portray

verb
por·tray | \pȯr-ˈtrā, pər-\
portrayed; portraying; portrays

Definition of portray 

transitive verb

1 : to make a picture of : depict

2a : to describe in words

b : to play the role of : enact

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Other Words from portray

portrayer noun

Examples of portray in a Sentence

The White House has portrayed the President as deeply conflicted over the matter. The lawyer portrayed his client as a victim of child abuse. He portrayed himself as a victim. The painting portrays the queen in a purple robe. Laurence Olivier portrayed Hamlet beautifully.
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Recent Examples on the Web

In a recent interview with Good Morning America, Selena revealed that the most rewarding aspect of portraying her character Mavis (AKA Dracula's daughter) is seeing how others react to the role. De Elizabeth, Teen Vogue, "Selena Gomez Wears Oscar de la Renta at the "Hotel Transylvania 3" Premiere," 1 July 2018 Southern women are far from helpless, so stop portraying them as so. Southern Living, "Annoying Things Movies Always Get Wrong About the South," 3 July 2018 That’s also an important point, because clearly the legislators and Gov. Jerry Brown, in enacting the law, painfully attempted to avoid the free speech issue by portraying it as just a consumer protection measure. Dan Walters, SFChronicle.com, "Supreme Court voids California law, upholds free speech," 27 June 2018 But most of those headlines portrayed the Bundys as straight-up lunatics who called on a militia to fight the BLM over unpaid cattle grazing fees and a belief that the government should not own public lands. The Editors, Outside Online, "What We Read, Watched, and Listened to in May," 1 June 2018 As Motherboard’s documents show, fictional characters or settings portrayed in the context of hate are strictly to be left alone. Megan Farokhmanesh, The Verge, "Facebook will ban hateful images of Pepe the Frog but not much else," 25 May 2018 The most notorious real-life gangster portrayed in Goodfellas didn’t go down for the Lufthansa heist, whacking Billy Batts, robbery, murders or aiding and abetting Joe Pesci being called a clown. Chris Chase, For The Win, "11 biggest scandals in sports gambling history," 16 May 2018 Mamie and Meryl have appeared in three films together, while Grace nabbed her first acting credit portraying a younger version of her mom’s character in The House of Spirits. Aja Hoggatt, EW.com, "All in the family: 20 mother-daughter actresses," 11 May 2018 Ole Miss had a problem with the way Patterson had portrayed the events leading to his transfer. Mark Heim, AL.com, "Shea Patterson talks Ole Miss, Michigan in Paris," 2 May 2018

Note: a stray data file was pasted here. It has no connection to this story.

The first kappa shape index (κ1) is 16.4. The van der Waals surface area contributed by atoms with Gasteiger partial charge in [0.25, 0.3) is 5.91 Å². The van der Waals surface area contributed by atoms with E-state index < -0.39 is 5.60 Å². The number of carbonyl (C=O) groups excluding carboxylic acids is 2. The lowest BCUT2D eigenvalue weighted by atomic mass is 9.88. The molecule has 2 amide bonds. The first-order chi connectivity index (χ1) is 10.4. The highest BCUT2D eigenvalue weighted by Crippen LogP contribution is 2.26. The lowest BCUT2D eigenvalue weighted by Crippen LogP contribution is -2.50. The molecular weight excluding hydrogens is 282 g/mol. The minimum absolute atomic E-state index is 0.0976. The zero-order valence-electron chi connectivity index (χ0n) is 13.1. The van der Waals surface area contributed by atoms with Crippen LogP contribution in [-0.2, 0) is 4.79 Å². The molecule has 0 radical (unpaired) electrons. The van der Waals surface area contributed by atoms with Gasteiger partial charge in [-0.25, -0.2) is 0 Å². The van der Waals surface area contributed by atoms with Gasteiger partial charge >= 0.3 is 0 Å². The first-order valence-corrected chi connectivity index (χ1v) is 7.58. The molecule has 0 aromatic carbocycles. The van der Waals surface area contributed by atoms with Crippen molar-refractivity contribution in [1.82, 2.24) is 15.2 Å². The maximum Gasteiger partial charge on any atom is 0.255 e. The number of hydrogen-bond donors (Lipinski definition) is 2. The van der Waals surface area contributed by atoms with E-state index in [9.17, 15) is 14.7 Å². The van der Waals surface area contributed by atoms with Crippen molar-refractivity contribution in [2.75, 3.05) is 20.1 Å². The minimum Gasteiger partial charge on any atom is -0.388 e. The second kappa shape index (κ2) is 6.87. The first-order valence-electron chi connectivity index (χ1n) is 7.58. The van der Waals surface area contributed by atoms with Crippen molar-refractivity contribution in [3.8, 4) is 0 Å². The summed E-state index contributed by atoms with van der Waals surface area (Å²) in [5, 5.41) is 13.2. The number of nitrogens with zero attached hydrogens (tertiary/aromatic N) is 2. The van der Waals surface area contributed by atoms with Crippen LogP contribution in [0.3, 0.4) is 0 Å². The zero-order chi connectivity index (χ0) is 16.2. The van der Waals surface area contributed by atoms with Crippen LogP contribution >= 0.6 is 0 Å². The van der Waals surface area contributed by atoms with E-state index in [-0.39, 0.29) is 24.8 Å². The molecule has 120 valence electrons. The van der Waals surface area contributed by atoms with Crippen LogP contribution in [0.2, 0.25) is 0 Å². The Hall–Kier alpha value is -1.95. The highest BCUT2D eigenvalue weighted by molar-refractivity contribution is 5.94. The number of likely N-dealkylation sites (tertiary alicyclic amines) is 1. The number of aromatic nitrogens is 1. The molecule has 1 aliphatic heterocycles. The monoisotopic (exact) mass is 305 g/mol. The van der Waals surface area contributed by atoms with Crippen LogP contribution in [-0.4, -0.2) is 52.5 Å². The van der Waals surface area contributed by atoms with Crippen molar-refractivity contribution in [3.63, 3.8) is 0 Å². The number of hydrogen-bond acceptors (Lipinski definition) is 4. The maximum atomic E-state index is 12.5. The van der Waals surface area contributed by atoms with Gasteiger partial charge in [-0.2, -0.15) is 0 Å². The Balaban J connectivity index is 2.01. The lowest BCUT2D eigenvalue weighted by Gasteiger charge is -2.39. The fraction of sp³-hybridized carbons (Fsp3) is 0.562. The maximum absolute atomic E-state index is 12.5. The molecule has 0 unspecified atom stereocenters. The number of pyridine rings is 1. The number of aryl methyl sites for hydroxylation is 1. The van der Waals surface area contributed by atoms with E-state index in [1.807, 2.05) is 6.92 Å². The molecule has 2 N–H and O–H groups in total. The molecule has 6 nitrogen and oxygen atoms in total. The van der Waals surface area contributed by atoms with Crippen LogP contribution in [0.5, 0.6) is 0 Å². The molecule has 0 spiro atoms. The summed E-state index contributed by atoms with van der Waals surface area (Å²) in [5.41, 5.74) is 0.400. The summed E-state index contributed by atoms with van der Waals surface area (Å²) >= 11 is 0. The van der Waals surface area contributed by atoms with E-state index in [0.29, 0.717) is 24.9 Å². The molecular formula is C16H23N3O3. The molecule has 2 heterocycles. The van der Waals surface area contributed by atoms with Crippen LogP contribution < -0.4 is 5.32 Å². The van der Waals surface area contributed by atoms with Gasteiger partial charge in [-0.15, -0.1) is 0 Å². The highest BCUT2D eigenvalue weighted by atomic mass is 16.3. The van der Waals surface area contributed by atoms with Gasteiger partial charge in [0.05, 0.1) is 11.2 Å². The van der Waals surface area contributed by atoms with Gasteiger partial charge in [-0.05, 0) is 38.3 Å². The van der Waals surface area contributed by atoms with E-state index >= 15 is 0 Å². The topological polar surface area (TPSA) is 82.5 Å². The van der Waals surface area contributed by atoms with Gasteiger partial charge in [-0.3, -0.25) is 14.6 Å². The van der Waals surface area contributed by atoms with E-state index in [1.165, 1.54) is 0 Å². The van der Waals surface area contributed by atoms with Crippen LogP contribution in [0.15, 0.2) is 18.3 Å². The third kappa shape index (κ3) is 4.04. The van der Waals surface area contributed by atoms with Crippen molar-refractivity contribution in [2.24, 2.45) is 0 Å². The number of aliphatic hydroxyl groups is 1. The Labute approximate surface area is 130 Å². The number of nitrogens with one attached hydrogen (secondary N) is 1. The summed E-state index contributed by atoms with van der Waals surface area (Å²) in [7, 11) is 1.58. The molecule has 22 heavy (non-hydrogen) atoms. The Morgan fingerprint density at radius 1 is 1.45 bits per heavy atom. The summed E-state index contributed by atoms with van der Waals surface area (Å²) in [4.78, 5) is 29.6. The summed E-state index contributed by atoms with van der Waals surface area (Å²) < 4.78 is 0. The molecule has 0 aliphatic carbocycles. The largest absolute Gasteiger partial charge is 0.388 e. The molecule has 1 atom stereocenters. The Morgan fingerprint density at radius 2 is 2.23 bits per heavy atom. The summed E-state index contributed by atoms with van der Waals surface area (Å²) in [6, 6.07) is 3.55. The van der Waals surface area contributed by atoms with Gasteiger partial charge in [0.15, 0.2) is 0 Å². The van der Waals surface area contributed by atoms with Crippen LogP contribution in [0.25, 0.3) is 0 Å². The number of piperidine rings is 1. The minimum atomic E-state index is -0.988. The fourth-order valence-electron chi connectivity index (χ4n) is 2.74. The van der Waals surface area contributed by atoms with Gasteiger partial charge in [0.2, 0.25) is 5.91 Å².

These example sentences are selected automatically from various online news sources to reflect current usage of the word 'portray.' Views expressed in the examples do not represent the opinion of Merriam-Webster or its editors. Send us feedback.

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First Known Use of portray

14th century, in the meaning defined at sense 1

History and Etymology for portray

Middle English portraien, from Anglo-French purtraire, from Latin protrahere to draw forth, reveal, expose — more at protract

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Statistics for portray

Last Updated

11 Oct 2018

Look-up Popularity

Time Traveler for portray

The first known use of portray was in the 14th century

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More Definitions for portray

portray

verb

English Language Learners Definition of portray

: to describe (someone or something) in a particular way

: to show (someone or something) in a painting, book, etc.

: to play (a character) in a film, play, or television show

portray

verb
por·tray | \pȯr-ˈtrā \
portrayed; portraying

Kids Definition of portray

1 : to make a portrait of The artist portrayed the young queen.

2 : to describe in words or words and images The story portrays frontier life.

3 : to play the role of He portrays the hero in a movie.

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Comments on portray

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exaggeratedly or childishly emotional

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